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Can Anyone Prevent Future Germanwings Tragedies?

At this writing, the evidence clearly points to a finding that the copilot of the Germanwings flight deliberately flew it into a mountain. Sadly, this isn’t the first deliberate airline crash: We know of six other “probable” or “possible” instances:

  • JAL into Tokyo Bay, February 1982: almost certainly deliberate
  • Royal Air Maroc into a mountain, August 1994: highly likely deliberate
  • SilkAir into a river, December 1997: probably deliberate
  • Egypt Air into the ocean, October 1999: almost certainly deliberate
  • Mozambique Airlines, into the ground, November 2013: almost certainly deliberate
  • Malaysia Airlines flight 370, disappearance: deliberate is one of several conjectures

Apparently, after takeoff, the Germanwings captain left the cockpit and the copilot then locked the armored door, refused to readmit the captain, and flew the plane into the mountain. The voice recorder indicates that the captain tried to force his way back into the cockpit, but he couldn’t break down the door. Ironically, the reason for the lockable, armored cockpit door—almost universal in airliners these days—is to prevent cockpit entry by terrorists or suicidal passengers who might try to take over a plane, per the 9/11 scenario.

The first obvious question to arise out of the crash is, “What can airlines do to prevent future deliberate crashes?” Here, the current “school solution” is to require two people to be in the locked cockpit at all times. If one of the pilots leaves, a flight attendant must enter the cockpit until the pilot returns. This practice has been the norm in the United States for some time, and within a week, dozens of airlines around the world adopted the two-persons-at-all-times rule, with more rules coming.

For now, I expect that everyone in the aviation industry hopes the two-at-all-times rule will be enough to prevent future instances. A few in the industry have suggested three pilots with two in the cockpit at all times, but that isn’t likely to happen unless someone figures out how to bypass the two-person system. Presumably, airlines will also try to screen pilots more closely for mental instability, depression, or any other factor that might impair their abilities. But even the best screening system is approximate, at best, and unlikely to provide a 100 percent guarantee.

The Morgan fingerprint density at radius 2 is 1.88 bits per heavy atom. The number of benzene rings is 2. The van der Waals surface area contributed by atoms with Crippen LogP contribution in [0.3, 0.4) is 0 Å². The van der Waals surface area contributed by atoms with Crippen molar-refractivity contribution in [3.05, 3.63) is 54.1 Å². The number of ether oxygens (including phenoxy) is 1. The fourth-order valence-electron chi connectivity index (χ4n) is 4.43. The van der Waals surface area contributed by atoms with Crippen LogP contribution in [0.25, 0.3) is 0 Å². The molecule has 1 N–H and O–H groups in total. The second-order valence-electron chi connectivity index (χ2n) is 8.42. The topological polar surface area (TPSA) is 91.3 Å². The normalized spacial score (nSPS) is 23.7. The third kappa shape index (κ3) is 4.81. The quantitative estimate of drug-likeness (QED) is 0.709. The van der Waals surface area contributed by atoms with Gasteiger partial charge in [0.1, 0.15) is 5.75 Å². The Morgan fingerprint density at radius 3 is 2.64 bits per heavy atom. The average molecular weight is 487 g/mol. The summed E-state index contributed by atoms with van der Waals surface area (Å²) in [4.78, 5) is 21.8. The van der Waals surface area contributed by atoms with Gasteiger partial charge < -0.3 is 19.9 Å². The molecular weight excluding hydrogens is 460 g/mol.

The second obvious question is, “What can consumers do to protect themselves?” Here, the honest answer is: nothing. Consumers are in the same boat as airlines and government agencies: Nobody knows how to predict this kind of crash. Despite a few recent crashes or disappearances, air travel is remarkably safe and future problems are almost impossible to predict.

The standard industry approach to safety deficiencies is “never again.” Following any major accident, airlines, airplane manufacturers, and government agencies dig into the details to find the fundamental cause. Once they do, they modify whatever combination of hardware, software, and operating practices is required to make sure that the problem, once identified, can never recur. That’s why you almost never see the same mechanical problem more than once.

The main threat is from totally nonpredictable and nonpreventable sources, usually first-time problems such as the downing of Malaysia flight 17 by Russian anti-aircraft missiles. Airlines try to avoid flying over any areas with active military action, but missile firings from Ukraine, apparently, was not considered a threat at the time.

The take-away from all this is not totally satisfying: You can’t do anything to be 100 percent safe on an airplane—or, for that matter, anywhere else. Air travel is as safe as people can make it, and by most measures it’s a lot safer than driving. But if that isn’t enough to calm your fears, stay home.

Ed Perkins on Travel is copyright (c) 2015 Tribune Media Services, Inc.

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